Sun Hung Kai Properties is one of Hong Kong’s largest property groups, with revenue of HK$68.4 billion in the 2011-2012 financial year, and profit attributable to shareholders of HK$43.08 billion. The company has been shaken in recent years by disputes between family members, with chairman and chief executive Walter Kwok being forced to step down in a dispute with his brothers Thomas and Raymond. In March, the Independent Commission Against Corruption (ICAC) arrested senior officials as part of a corruption probe that also included former chief secretary Rafael Hui.
Legal battle fails to keep SHKP's Kwok brothers away from the office
Despite bribery charges, developer's core profits edge to a record with co-chairmen's investment and sales strategy still in place
The co-chairmen of Sun Hung Kai Properties, who have been charged with bribery-related offences, hint that they have no plans to step down temporarily despite being involved in a legal battle that could last for years.
The billionaire brothers, Thomas Kwok Ping-kwong and Raymond Kwok Ping-luen, reiterated that the company's investment and flat-selling strategy would remain unchanged.
"It is no secret that I come to the office every day, even on Saturday," Raymond Kwok said. "I work harder than before. It may be because I am invited less often for business entertainment."
In July, the pair and former chief secretary Rafael Hui Si-yan were charged by the Independent Commission Against Corruption with various counts, including conspiracy to offer advantages to a public servant and conspiracy to commit misconduct in a public office.
They were released on bail, and a court hearing will take place on October 12.
The Kwoks' remarks came after the developer reported core earnings edged up 0.93 per cent to HK$21.68 billion for the year to June, beating market forecasts of between HK$20.56 billion and HK$21 billion.
Analysts said the increase was small because it followed last year's record underlying profit of HK$21.47 billion.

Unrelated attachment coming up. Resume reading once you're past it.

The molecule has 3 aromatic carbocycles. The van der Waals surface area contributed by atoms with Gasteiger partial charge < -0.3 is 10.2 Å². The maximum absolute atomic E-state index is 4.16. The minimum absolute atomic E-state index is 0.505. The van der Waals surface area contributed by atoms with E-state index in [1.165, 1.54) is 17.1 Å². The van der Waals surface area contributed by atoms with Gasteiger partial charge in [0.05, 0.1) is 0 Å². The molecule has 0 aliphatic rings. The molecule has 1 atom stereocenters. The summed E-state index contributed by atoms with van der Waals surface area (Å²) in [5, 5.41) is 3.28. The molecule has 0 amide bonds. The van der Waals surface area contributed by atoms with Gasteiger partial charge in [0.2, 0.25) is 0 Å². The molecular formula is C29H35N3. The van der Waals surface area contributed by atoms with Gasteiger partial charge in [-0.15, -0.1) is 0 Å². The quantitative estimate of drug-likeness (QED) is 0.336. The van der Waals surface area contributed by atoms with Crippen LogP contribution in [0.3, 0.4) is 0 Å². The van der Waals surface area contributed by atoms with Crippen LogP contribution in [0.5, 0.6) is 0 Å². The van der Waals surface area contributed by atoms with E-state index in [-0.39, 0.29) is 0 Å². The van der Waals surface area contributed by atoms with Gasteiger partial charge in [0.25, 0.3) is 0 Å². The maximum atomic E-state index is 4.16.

Taking into account revaluation gains on investment properties, net profit fell 18.22 per cent to HK$22.07 billion. Revenue rose 9.35 per cent to HK$68.4 billion. A final dividend of HK$2.40 per share was declared.
Asked when the third generation of Kwoks will take a bigger role in SHKP's management, Thomas Kwok said he had "full confidence in the senior management, most of whom have worked for us since the time of my late father".
Adam Kwok Kai-fai, 29, the son of Thomas Kwok, and Edward Kwok Ho-lai, 31, the son of Raymond Kwok, have not appeared in public since they were appointed as alternate directors to their fathers in July as part of contingency plans for a worst-case scenario.
Thomas Kwok said he remained upbeat on the Hong Kong property market over the next 10 years. He said SHKP would speed up construction to support the government's call to increase housing supply.
The developer aims to sell HK$35 billion worth of properties in this financial year.
Thomas Kwok said he supported the new government's moves to increase the supply of subsidised and public rental housing. But he expressed reservations about cooling measures such as further cutting the mortgage loan-to-value ratio, saying it would suppress demand only in the short term and failed to address the root problem of supply.
Deputy managing director Victor Lui Ting said SHKP had generated about HK$4 billion from the sale of Kowloon Commerce Centre in Kowloon East.
SHKP shares rose 0.75 per cent to HK$107.10 on speculation the developer would recommend a special dividend to mark the 40th anniversary of its listing in Hong Kong, but none was proposed. "We have to reserve cash for future expansion," executive director and chief financial officer Patrick Chan said.